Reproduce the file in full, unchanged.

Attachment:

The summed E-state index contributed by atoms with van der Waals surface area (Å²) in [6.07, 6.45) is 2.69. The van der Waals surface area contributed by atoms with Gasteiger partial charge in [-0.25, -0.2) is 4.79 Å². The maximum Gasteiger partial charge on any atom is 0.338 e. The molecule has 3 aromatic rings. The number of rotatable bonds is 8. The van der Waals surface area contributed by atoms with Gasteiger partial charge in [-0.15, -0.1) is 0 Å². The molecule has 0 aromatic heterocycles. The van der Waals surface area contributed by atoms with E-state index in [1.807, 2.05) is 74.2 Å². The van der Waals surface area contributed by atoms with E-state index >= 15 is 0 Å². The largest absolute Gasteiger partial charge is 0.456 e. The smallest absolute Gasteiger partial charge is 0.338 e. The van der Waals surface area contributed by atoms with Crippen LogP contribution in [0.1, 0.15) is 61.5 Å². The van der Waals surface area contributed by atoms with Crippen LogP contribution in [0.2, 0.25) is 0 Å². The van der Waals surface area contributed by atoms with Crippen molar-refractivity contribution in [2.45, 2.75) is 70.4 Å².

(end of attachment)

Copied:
The summed E-state index contributed by atoms with van der Waals surface area (Å²) in [6.07, 6.45) is 2.69. The van der Waals surface area contributed by atoms with Gasteiger partial charge in [-0.25, -0.2) is 4.79 Å². The maximum Gasteiger partial charge on any atom is 0.338 e. The molecule has 3 aromatic rings. The number of rotatable bonds is 8. The van der Waals surface area contributed by atoms with Gasteiger partial charge in [-0.15, -0.1) is 0 Å². The molecule has 0 aromatic heterocycles. The van der Waals surface area contributed by atoms with E-state index in [1.807, 2.05) is 74.2 Å². The van der Waals surface area contributed by atoms with E-state index >= 15 is 0 Å². The largest absolute Gasteiger partial charge is 0.456 e. The smallest absolute Gasteiger partial charge is 0.338 e. The van der Waals surface area contributed by atoms with Crippen LogP contribution in [0.1, 0.15) is 61.5 Å². The van der Waals surface area contributed by atoms with Crippen LogP contribution in [0.2, 0.25) is 0 Å². The van der Waals surface area contributed by atoms with Crippen molar-refractivity contribution in [2.45, 2.75) is 70.4 Å².